In the Roman calendar, the year began with March, not January, so October was the eighth month of the year—hence the Latin name october, from octo, “eight”. Words sharing the same etymology are shown on a red background on the map below (other etymologies are explained below the map):
Polish październik comes from paździerz = “hemp or flax shives”, which used to be produced in October. Belarusian kastrýčnik is derived from kastra, which also refers to “hemp and flax shives”. Lithuanian spalis is derived from spaliai, yet another word for “flax shives”.
Ukrainian žóvten’ is a month of “yellowing” of trees. Czech říjen derives from říje, “rut” (rutting period of animals). Croatian listopad literally means “leaves-fall”, i.e. “the month of falling leaves” (but the same word, “listopad”, means “November” in Polish and Czech).
Turkish ekim means “sowing”. Albanian tetor is derived from the Latin name by replacing octo with tet(ë) (“eight” in Albanian), which, however, ultimately comes from the same Proto-Indo-European root as octo.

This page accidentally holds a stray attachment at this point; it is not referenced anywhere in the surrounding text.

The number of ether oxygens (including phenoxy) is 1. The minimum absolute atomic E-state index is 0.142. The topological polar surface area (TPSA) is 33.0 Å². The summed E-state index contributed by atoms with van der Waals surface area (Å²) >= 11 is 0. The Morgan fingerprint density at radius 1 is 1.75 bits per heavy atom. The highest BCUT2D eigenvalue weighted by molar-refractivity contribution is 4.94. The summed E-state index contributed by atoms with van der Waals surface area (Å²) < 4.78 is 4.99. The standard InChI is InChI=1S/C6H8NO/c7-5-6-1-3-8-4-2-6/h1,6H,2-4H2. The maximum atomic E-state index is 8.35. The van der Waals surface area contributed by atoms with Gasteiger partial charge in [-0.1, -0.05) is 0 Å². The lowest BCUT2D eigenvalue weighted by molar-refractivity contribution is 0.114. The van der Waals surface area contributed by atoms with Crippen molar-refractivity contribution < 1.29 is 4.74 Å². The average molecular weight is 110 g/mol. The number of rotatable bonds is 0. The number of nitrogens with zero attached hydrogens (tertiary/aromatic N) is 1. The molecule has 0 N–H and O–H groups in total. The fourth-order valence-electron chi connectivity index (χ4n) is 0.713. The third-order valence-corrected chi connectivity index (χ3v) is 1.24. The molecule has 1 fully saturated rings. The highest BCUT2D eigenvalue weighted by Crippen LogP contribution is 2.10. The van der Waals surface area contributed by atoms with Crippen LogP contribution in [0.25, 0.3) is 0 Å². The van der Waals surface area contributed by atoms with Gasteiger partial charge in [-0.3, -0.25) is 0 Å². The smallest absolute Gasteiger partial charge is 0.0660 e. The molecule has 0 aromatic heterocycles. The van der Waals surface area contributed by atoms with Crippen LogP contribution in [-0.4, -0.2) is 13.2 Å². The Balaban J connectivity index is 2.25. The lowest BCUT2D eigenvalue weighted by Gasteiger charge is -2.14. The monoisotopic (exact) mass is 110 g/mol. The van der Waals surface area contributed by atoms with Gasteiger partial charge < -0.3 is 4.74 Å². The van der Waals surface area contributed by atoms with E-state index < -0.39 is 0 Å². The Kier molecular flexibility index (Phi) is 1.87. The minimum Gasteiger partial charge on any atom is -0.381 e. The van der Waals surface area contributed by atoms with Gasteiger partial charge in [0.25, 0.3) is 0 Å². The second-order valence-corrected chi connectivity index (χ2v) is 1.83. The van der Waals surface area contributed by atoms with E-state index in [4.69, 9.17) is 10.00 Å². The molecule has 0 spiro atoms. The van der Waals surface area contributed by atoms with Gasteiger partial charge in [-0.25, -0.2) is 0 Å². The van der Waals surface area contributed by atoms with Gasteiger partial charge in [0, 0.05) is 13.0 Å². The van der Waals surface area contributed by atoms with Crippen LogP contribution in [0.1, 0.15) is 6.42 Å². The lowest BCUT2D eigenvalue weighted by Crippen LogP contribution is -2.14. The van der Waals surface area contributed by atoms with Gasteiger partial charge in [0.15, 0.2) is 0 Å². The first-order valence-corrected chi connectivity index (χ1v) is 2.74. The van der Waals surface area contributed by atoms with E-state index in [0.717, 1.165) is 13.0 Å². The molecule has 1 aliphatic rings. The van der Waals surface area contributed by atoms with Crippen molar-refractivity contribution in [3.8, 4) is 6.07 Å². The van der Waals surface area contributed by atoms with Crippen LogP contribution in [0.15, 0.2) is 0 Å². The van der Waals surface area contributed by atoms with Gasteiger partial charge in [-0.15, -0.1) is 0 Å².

Irish Deireadh Fómhair can be translated as “end of autumn” or “end of harvest”. Welsh Hydref literally means “autumn”, and Breton Here and Cornish Hedra are derived from the same root. Scottish Gaelic dàmhair means “rut” (rutting period of animals).
Sardinian santugaine (sometimes also spelled Santu Gaine or Santu ‘Aine) is derived from the name of Saint Gavinus, a Sardinian martyr; ladamini comes ultimately from Latin laetāmen (“dung, manure”) because October used to be the month of fertilization of fields.
Finnish lokakuu, Karelian ligakuu, and Veps reduku literally mean “mud month” or “dirt month”. Võro rehekuu means “threshing month”. Northern Sami golggotmánnu means “rut month” (and the corresponding words in most other Sami languages are likely cognates).